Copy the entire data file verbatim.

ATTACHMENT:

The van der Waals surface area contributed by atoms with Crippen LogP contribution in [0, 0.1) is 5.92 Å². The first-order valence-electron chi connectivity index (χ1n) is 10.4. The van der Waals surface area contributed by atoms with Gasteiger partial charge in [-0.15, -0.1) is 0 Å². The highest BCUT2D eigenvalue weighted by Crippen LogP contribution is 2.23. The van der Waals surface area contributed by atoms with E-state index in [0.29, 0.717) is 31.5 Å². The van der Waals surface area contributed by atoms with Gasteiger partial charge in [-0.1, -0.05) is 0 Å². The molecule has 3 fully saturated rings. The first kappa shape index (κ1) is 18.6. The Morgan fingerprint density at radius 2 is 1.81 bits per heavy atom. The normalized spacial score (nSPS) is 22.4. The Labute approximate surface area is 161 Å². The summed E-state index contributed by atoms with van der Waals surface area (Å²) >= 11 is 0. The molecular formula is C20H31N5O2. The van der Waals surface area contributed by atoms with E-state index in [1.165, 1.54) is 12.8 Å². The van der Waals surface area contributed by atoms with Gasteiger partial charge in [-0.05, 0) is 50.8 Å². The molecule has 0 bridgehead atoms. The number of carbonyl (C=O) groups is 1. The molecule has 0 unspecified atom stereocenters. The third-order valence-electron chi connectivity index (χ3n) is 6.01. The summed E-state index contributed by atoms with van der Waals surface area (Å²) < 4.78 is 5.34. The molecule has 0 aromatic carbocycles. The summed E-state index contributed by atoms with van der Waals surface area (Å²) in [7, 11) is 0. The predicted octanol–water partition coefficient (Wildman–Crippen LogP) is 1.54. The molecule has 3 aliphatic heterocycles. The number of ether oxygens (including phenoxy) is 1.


The van der Waals surface area contributed by atoms with Crippen LogP contribution in [0, 0.1) is 5.92 Å². The first-order valence-electron chi connectivity index (χ1n) is 10.4. The van der Waals surface area contributed by atoms with Gasteiger partial charge in [-0.15, -0.1) is 0 Å². The highest BCUT2D eigenvalue weighted by Crippen LogP contribution is 2.23. The van der Waals surface area contributed by atoms with E-state index in [0.29, 0.717) is 31.5 Å². The van der Waals surface area contributed by atoms with Gasteiger partial charge in [-0.1, -0.05) is 0 Å². The molecule has 3 fully saturated rings. The first kappa shape index (κ1) is 18.6. The Morgan fingerprint density at radius 2 is 1.81 bits per heavy atom. The normalized spacial score (nSPS) is 22.4. The Labute approximate surface area is 161 Å². The summed E-state index contributed by atoms with van der Waals surface area (Å²) >= 11 is 0. The molecular formula is C20H31N5O2. The van der Waals surface area contributed by atoms with E-state index in [1.165, 1.54) is 12.8 Å². The van der Waals surface area contributed by atoms with Gasteiger partial charge in [-0.05, 0) is 50.8 Å². The molecule has 0 bridgehead atoms. The number of carbonyl (C=O) groups is 1. The molecule has 0 unspecified atom stereocenters. The third-order valence-electron chi connectivity index (χ3n) is 6.01. The summed E-state index contributed by atoms with van der Waals surface area (Å²) < 4.78 is 5.34. The molecule has 0 aromatic carbocycles. The summed E-state index contributed by atoms with van der Waals surface area (Å²) in [7, 11) is 0. The predicted octanol–water partition coefficient (Wildman–Crippen LogP) is 1.54. The molecule has 3 aliphatic heterocycles. The number of ether oxygens (including phenoxy) is 1.